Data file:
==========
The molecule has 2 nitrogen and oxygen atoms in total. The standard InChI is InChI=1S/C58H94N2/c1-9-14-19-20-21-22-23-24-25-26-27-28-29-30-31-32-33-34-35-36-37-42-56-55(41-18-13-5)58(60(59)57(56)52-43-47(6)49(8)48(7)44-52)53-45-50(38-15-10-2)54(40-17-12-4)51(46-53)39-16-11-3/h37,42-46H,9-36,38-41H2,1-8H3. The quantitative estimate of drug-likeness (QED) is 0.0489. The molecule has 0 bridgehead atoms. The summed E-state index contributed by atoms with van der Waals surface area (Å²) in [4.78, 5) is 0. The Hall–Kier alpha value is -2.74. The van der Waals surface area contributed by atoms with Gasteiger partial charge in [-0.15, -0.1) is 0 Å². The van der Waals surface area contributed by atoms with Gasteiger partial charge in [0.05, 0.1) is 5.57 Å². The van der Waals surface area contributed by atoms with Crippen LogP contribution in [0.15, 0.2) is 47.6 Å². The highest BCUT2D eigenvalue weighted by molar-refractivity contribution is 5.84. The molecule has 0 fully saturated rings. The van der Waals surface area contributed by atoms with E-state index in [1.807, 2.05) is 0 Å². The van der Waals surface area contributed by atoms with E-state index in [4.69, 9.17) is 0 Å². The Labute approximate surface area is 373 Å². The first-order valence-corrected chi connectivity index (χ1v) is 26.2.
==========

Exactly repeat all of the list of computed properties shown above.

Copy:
The molecule has 2 nitrogen and oxygen atoms in total. The standard InChI is InChI=1S/C58H94N2/c1-9-14-19-20-21-22-23-24-25-26-27-28-29-30-31-32-33-34-35-36-37-42-56-55(41-18-13-5)58(60(59)57(56)52-43-47(6)49(8)48(7)44-52)53-45-50(38-15-10-2)54(40-17-12-4)51(46-53)39-16-11-3/h37,42-46H,9-36,38-41H2,1-8H3. The quantitative estimate of drug-likeness (QED) is 0.0489. The molecule has 0 bridgehead atoms. The summed E-state index contributed by atoms with van der Waals surface area (Å²) in [4.78, 5) is 0. The Hall–Kier alpha value is -2.74. The van der Waals surface area contributed by atoms with Gasteiger partial charge in [-0.15, -0.1) is 0 Å². The van der Waals surface area contributed by atoms with Gasteiger partial charge in [0.05, 0.1) is 5.57 Å². The van der Waals surface area contributed by atoms with Crippen LogP contribution in [0.15, 0.2) is 47.6 Å². The highest BCUT2D eigenvalue weighted by molar-refractivity contribution is 5.84. The molecule has 0 fully saturated rings. The van der Waals surface area contributed by atoms with E-state index in [1.807, 2.05) is 0 Å². The van der Waals surface area contributed by atoms with E-state index in [4.69, 9.17) is 0 Å². The Labute approximate surface area is 373 Å². The first-order valence-corrected chi connectivity index (χ1v) is 26.2.